Of Murals, Frescos, and the Common Man

On the left here you see Agrarian Leader Zapata, a fresco by Diego Rivera, which I also saw at the MoMA. Emiliano Zapata was one of the leaders in the Mexican Revolution of 1910. What we see here is a leader who leads from the front and is not clothed or armed in any way that is different from his soldiers, which contributes to the image of equality. The general is not in any way superior to the men, he is one of them. This clearly connects to the socialist themes prevalent throughout the Mexican Revolution. Diego Rivera also personally joined the Communist Party, which would help to explain why he created art in this style.  A Communist would not put leaders above the people they lead.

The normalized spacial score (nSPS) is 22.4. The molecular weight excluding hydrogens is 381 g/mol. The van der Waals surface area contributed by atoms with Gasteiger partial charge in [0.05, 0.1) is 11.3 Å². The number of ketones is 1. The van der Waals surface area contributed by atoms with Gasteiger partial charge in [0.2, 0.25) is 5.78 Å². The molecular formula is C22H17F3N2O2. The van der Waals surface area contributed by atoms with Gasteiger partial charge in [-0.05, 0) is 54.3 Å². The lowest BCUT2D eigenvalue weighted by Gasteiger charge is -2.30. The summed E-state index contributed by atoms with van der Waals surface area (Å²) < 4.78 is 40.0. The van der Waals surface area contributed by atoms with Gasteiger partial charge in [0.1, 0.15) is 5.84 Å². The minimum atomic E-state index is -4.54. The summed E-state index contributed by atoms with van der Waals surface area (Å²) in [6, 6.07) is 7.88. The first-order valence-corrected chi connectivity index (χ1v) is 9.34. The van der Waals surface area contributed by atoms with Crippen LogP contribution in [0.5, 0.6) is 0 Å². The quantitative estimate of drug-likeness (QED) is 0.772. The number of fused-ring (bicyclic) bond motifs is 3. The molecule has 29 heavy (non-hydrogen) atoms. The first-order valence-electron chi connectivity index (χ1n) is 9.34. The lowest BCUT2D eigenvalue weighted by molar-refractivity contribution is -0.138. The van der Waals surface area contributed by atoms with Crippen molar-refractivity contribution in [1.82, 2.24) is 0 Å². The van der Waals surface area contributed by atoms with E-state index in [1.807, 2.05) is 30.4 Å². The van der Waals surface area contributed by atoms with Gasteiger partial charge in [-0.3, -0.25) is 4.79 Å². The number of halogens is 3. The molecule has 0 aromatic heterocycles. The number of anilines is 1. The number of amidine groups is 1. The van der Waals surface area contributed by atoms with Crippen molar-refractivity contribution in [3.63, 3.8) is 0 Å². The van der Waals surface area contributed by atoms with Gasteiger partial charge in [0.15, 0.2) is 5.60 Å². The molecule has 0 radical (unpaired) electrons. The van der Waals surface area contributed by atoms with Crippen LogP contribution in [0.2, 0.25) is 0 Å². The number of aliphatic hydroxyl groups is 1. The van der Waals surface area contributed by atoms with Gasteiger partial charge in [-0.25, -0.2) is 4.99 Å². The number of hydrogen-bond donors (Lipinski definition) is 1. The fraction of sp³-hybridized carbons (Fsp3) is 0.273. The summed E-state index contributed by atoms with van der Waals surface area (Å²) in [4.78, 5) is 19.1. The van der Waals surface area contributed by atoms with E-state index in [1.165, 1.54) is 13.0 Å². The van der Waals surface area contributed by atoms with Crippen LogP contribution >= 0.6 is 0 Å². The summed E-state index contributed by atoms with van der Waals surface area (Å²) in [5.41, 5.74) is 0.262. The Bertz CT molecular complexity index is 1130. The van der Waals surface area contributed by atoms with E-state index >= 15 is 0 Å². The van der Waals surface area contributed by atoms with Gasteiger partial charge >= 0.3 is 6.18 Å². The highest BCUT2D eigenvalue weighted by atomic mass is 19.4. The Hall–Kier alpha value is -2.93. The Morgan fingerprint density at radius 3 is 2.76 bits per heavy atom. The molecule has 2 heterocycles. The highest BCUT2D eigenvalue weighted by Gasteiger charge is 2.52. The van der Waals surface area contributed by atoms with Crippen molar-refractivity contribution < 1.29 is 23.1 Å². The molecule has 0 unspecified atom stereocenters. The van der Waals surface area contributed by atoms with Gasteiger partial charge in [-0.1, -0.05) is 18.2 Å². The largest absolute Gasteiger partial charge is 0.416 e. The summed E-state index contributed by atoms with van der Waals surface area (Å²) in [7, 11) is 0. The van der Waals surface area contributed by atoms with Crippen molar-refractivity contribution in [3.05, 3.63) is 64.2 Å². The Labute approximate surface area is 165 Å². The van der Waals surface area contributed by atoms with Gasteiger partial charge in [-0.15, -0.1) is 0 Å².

The Arsenal, another work by Diego Rivera, is a great example of the style that emerged during the Mexican Revolution. In this mural we do not see the usual politician or God. We see the common people being armed and marching out for some sort of common purpose, the hammer and sickle more than clearly explain what that purpose might be. The story has shifted, it is no longer about the powerful men, it is now a story of the common man rising up. That idea, however, is usually very politically useful to the men behind the scenes.

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